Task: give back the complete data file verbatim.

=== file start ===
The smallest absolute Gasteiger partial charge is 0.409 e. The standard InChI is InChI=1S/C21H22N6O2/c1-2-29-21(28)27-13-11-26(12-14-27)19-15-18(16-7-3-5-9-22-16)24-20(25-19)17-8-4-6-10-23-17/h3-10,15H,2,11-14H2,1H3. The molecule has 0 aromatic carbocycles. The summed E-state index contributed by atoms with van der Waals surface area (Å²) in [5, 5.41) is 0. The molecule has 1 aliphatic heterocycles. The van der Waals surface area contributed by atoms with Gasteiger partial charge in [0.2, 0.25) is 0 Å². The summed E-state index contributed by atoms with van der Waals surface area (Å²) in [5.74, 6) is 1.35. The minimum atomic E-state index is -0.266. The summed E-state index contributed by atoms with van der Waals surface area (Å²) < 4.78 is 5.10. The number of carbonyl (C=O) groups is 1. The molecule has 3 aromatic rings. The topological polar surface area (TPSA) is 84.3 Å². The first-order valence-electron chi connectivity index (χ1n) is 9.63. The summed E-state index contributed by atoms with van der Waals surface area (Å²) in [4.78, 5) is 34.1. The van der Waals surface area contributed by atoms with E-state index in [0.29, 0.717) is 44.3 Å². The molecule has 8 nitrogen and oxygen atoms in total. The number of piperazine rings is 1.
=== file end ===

The smallest absolute Gasteiger partial charge is 0.409 e. The standard InChI is InChI=1S/C21H22N6O2/c1-2-29-21(28)27-13-11-26(12-14-27)19-15-18(16-7-3-5-9-22-16)24-20(25-19)17-8-4-6-10-23-17/h3-10,15H,2,11-14H2,1H3. The molecule has 0 aromatic carbocycles. The summed E-state index contributed by atoms with van der Waals surface area (Å²) in [5, 5.41) is 0. The molecule has 1 aliphatic heterocycles. The van der Waals surface area contributed by atoms with Gasteiger partial charge in [0.2, 0.25) is 0 Å². The summed E-state index contributed by atoms with van der Waals surface area (Å²) in [5.74, 6) is 1.35. The minimum atomic E-state index is -0.266. The summed E-state index contributed by atoms with van der Waals surface area (Å²) < 4.78 is 5.10. The number of carbonyl (C=O) groups is 1. The molecule has 3 aromatic rings. The topological polar surface area (TPSA) is 84.3 Å². The first-order valence-electron chi connectivity index (χ1n) is 9.63. The summed E-state index contributed by atoms with van der Waals surface area (Å²) in [4.78, 5) is 34.1. The van der Waals surface area contributed by atoms with E-state index in [0.29, 0.717) is 44.3 Å². The molecule has 8 nitrogen and oxygen atoms in total. The number of piperazine rings is 1.